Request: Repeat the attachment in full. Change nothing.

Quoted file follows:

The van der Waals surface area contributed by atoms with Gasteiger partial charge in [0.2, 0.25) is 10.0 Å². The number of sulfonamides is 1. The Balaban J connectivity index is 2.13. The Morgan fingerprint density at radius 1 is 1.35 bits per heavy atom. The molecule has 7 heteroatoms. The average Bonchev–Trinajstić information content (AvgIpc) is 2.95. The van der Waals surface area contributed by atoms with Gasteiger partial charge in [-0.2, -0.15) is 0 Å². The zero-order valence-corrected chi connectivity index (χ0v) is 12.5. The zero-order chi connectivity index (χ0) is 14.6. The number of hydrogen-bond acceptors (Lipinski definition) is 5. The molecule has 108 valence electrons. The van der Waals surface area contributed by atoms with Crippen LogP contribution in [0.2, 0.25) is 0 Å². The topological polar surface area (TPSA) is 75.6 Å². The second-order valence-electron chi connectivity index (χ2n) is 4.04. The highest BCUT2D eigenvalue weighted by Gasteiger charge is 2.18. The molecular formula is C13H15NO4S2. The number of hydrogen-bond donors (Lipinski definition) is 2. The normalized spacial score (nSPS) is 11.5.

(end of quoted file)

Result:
The van der Waals surface area contributed by atoms with Gasteiger partial charge in [0.2, 0.25) is 10.0 Å². The number of sulfonamides is 1. The Balaban J connectivity index is 2.13. The Morgan fingerprint density at radius 1 is 1.35 bits per heavy atom. The molecule has 7 heteroatoms. The average Bonchev–Trinajstić information content (AvgIpc) is 2.95. The van der Waals surface area contributed by atoms with Gasteiger partial charge in [-0.2, -0.15) is 0 Å². The zero-order valence-corrected chi connectivity index (χ0v) is 12.5. The zero-order chi connectivity index (χ0) is 14.6. The number of hydrogen-bond acceptors (Lipinski definition) is 5. The molecule has 108 valence electrons. The van der Waals surface area contributed by atoms with Crippen LogP contribution in [0.2, 0.25) is 0 Å². The topological polar surface area (TPSA) is 75.6 Å². The second-order valence-electron chi connectivity index (χ2n) is 4.04. The highest BCUT2D eigenvalue weighted by Gasteiger charge is 2.18. The molecular formula is C13H15NO4S2. The number of hydrogen-bond donors (Lipinski definition) is 2. The normalized spacial score (nSPS) is 11.5.